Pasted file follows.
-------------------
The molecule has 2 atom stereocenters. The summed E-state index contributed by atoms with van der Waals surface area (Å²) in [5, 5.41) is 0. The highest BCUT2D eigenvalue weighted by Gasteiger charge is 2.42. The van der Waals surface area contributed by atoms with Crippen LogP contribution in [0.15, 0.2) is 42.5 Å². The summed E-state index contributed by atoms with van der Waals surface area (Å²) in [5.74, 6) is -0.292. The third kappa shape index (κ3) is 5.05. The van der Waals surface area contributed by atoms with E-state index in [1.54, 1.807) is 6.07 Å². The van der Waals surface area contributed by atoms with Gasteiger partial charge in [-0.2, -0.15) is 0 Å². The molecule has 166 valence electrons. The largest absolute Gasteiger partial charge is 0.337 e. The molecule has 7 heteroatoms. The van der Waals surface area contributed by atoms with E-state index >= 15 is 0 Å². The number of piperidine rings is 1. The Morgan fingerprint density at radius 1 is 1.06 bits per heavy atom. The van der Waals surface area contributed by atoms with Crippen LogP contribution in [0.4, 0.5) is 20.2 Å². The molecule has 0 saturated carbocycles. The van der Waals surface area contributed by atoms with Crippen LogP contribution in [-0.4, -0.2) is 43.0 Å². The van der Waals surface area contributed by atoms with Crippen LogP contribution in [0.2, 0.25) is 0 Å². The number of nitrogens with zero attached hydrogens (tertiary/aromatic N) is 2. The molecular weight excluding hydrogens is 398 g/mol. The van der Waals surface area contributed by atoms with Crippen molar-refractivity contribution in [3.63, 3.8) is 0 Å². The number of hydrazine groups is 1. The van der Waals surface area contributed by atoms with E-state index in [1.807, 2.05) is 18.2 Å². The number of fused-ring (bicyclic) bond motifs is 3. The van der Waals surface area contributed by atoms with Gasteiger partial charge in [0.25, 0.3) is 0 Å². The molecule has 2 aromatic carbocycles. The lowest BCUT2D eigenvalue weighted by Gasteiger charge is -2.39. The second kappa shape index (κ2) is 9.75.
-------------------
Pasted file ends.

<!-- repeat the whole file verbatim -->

The molecule has 2 atom stereocenters. The summed E-state index contributed by atoms with van der Waals surface area (Å²) in [5, 5.41) is 0. The highest BCUT2D eigenvalue weighted by Gasteiger charge is 2.42. The van der Waals surface area contributed by atoms with Crippen LogP contribution in [0.15, 0.2) is 42.5 Å². The summed E-state index contributed by atoms with van der Waals surface area (Å²) in [5.74, 6) is -0.292. The third kappa shape index (κ3) is 5.05. The van der Waals surface area contributed by atoms with E-state index in [1.54, 1.807) is 6.07 Å². The van der Waals surface area contributed by atoms with Gasteiger partial charge in [-0.2, -0.15) is 0 Å². The molecule has 166 valence electrons. The largest absolute Gasteiger partial charge is 0.337 e. The molecule has 7 heteroatoms. The van der Waals surface area contributed by atoms with E-state index >= 15 is 0 Å². The number of piperidine rings is 1. The Morgan fingerprint density at radius 1 is 1.06 bits per heavy atom. The van der Waals surface area contributed by atoms with Crippen LogP contribution in [0.4, 0.5) is 20.2 Å². The molecule has 0 saturated carbocycles. The van der Waals surface area contributed by atoms with Crippen LogP contribution in [-0.4, -0.2) is 43.0 Å². The van der Waals surface area contributed by atoms with Crippen LogP contribution in [0.2, 0.25) is 0 Å². The number of nitrogens with zero attached hydrogens (tertiary/aromatic N) is 2. The molecular weight excluding hydrogens is 398 g/mol. The van der Waals surface area contributed by atoms with Crippen molar-refractivity contribution in [3.63, 3.8) is 0 Å². The number of hydrazine groups is 1. The van der Waals surface area contributed by atoms with E-state index in [1.807, 2.05) is 18.2 Å². The number of fused-ring (bicyclic) bond motifs is 3. The van der Waals surface area contributed by atoms with Gasteiger partial charge in [0.25, 0.3) is 0 Å². The molecule has 2 aromatic carbocycles. The lowest BCUT2D eigenvalue weighted by Gasteiger charge is -2.39. The second kappa shape index (κ2) is 9.75.